High White Notes: The Rise and Fall of Gonzo Journalism (Paperback)
(This is a special order book which cannot be returned.)
High White Notes is a critical examination of the writing of Hunter S. Thompson. It is arranged biographically in order to connect life events with literary development. It places the author in his proper literary context by examining those writers whose work he admired - Conrad, Hemingway, Fitzgerald, Donleavy, Burroughs - and explores how he developed one of the most unique and brilliant voices in twentieth-century American literature.
This book is divided into two parts: The Rise, which documents the development of Thompson's unique literary style; and The Fall, which charts his spectacular descent into chronic writer's block and mediocrity. The first half largely explores how and why he developed his peculiar style of writing and the second explains why he failed to push it further and why the writing done during this period was incredibly poor compared to what came before it. In each sense, representative works (both well-known and previously unknown) are used to examine his literary techniques.
The title, High White Notes, refers to a quote by F. Scott Fitzgerald, which was of great importance to Hunter Thompson. He never sought perfection in his work, but rather pursued brief flashes of brilliance, such as the famed wave passage in Fear and Loathing in Las Vegas or the Edge section of Hell's Angels. Although the scope of this book is quite broad, this is the general frame, which is fitting given that Thompson used Fitzgerald as a model throughout almost his entire life. This book explores his attempts to emulate Fitzgerald and others (primarily Hemingway, Conrad, and Donleavy), looking into why he later departed from these literary templates.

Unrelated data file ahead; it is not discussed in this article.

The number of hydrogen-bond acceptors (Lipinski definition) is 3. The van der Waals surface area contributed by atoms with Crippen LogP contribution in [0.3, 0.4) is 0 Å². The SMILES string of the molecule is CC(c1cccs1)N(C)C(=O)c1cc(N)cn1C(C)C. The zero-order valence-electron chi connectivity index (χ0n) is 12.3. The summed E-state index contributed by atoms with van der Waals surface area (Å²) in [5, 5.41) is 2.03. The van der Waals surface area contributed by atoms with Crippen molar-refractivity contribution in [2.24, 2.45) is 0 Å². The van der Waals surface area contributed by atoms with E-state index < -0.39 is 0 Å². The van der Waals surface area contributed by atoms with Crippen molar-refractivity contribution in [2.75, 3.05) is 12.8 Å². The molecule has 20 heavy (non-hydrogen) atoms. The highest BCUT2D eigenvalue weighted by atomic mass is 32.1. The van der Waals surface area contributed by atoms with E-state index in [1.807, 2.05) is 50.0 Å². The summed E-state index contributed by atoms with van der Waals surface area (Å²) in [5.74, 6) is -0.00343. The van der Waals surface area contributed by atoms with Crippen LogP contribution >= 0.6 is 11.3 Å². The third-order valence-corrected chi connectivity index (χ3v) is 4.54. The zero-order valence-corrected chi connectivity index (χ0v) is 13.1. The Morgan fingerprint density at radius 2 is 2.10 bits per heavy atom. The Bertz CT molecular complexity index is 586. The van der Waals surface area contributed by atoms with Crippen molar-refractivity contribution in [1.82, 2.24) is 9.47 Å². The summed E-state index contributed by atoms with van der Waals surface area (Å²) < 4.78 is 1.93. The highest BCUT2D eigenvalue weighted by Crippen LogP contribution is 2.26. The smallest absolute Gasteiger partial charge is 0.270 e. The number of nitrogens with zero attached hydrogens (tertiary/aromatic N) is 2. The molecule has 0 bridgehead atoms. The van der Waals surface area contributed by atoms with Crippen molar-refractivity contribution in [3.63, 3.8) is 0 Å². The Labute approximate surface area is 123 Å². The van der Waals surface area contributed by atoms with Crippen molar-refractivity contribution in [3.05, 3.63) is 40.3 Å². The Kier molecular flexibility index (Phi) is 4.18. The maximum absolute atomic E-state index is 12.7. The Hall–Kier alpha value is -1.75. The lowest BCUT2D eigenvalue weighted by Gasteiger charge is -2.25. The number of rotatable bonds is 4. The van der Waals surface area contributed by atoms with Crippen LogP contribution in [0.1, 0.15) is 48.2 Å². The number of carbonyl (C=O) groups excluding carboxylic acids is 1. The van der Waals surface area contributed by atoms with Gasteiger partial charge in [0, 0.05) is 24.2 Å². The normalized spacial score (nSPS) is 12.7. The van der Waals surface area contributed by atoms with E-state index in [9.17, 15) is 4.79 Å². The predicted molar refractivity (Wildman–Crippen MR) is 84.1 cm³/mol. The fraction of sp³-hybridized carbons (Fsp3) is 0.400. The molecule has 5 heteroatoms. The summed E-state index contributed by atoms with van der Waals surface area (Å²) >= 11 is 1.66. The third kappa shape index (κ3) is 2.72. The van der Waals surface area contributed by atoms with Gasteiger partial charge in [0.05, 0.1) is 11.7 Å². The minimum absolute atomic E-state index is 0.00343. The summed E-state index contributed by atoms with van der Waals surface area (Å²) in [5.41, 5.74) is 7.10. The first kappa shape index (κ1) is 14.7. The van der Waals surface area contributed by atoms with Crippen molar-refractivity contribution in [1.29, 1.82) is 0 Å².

Ultimately, the aim of High White Notes is to give serious literary consideration to one of the most important and misunderstood American writers of the twentieth century without falling victim to the weaknesses of previous publications, which were primarily a focus on salacious details and biographical errors due to underestimating the scope of Thompson's propensity for self-mythologising. It is a highly critical work, which will dissect his weakest efforts as well as his finest, in search of the first comprehensive analysis of Gonzo - a form of literary journalism that previously defied categorisation.